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20.2 Fronts and Lows

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Samantha Dieck

on 13 October 2014

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Transcript of 20.2 Fronts and Lows

Fronts and Lows
What is a Front?
: A boundary that separates opposing air masses.
Width can range from 200 meters to 200 kilometers.
Most common at mid-latitudes where polar air masses collide with tropical air masses.
General Guidelines of a Front
Less-dense air mass will be forced up.
Can have steep slopes.
1 over 50 = the frontal surface rises 1 km every 50 km of distance.
Fronts usually bring precipitation.
Warm, less-dense air rises and cools, causing water vapor to condense and form precipitation.
The weather associated with a particular front depends on the types of air masses involved and the speed at which the front is moving.
Kinds of Fronts
Cold Front
Boundary between an advancing
cold air
mass and the
warmer air
mass it is displacing (moving).
Cold air
slides underneath the warm air, forcing the
warm air
Steep slopes (1 over 50)
Weather depends on kinds of air:
Cold cP air
warm, moist mT
air up and creates thunderstorms.
Cold cP air
pushes hit,
dry cT air up
and creates no precipitation.
Precipitation only covers a narrow band ahead of the front; passes quickly.
*See animation
Types of Fronts
Warm Front
Boundary between an advancing
warm air
mass displacing
cold air
warm air
rises above the
, causing the
cold air
mass to retreat slowly.
Gradual slope, which causes the weather changes to be more gradual.
Ultimately, steady rain or snow will occur, bringing warmer weather once over.
Thunderstorms are not typical with warm fronts.

Chapter 20 Section 2
Types of Fronts
Occluded Front
When a
cold front
“catches up” to a
warm front
Warm air is forced up, cooling and condensing to bring clouds and precipitation.
Types of Fronts
Stationary Front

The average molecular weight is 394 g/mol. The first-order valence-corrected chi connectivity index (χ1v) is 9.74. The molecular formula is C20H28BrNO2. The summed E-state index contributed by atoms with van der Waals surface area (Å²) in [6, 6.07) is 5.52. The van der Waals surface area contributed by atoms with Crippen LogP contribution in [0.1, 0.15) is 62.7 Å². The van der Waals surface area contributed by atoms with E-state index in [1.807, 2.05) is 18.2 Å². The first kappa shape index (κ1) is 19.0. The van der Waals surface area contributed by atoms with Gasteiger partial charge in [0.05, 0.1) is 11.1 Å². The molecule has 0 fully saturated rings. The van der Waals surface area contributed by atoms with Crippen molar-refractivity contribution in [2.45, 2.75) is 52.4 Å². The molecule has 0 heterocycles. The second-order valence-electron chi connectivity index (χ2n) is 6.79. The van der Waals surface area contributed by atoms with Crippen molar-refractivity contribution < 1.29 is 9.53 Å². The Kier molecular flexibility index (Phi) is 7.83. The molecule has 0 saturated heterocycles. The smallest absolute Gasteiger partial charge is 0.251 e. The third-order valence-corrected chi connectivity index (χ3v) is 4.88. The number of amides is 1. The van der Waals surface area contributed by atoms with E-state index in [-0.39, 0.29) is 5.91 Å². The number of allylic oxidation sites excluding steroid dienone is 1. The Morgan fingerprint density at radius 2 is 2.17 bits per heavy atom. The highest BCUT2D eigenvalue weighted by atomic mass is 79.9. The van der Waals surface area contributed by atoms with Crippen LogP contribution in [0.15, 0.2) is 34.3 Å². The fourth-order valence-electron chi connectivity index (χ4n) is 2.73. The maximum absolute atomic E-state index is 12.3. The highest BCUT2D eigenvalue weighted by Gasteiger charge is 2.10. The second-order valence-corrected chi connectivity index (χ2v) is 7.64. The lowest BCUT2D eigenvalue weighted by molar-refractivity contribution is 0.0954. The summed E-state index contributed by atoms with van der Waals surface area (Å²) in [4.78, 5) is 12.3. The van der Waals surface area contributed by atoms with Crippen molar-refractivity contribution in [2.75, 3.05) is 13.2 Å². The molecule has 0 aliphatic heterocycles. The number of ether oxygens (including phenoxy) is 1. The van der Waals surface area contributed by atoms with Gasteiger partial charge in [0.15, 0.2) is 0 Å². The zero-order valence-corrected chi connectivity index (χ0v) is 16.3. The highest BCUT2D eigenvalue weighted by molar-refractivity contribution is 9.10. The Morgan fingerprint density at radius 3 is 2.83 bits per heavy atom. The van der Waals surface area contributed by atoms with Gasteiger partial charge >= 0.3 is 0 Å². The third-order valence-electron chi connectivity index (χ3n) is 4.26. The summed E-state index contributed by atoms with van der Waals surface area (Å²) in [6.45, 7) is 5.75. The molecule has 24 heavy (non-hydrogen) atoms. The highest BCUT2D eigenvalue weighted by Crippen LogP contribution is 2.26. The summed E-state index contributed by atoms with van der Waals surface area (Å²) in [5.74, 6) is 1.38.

When a front is not moving forward (it’s stationary).
Warm air rises, cooling and condensing to bring clouds and precipitation.
If it remains stationary for too long, flooding can occur.
Learning Targets
Describe the weather conditions associated with different types of fronts.

Describe the weather associated with low and high pressure systems.
Key Terms
Cold Front
Warm Front
Occluded Front
Stationary Front
High and Low Pressure Systems
The atmosphere exerts air pressure on Earth’s surface.
High Pressure System
Air flow is down and away from the center of the system.
Pressure from above “stops” evaporation (no condensation or precipitation).
Low Pressure System
Air flow is up and away from the center of the system.
Allows evaporation to occur (condensation and precipitation).
Weather Associated with Pressure Systems
Low Pressure
Warm front brings increased cloud formation and a steady rain or snow fall.
As the warm front passes, the temperature warms, winds shift, and the sky may clear.
Cold front beings scattered showers and thunderstorms.
As the cold front passes, the temperature drops, winds shift, and the sky clears.
High Pressure
Clear skies (can lead to hot days and cold nights).
Little to no wind at the center- air masses form here.
Weather Associated with Pressure Systems
1km up every 50km over
1 km up every 300 km over
Full transcript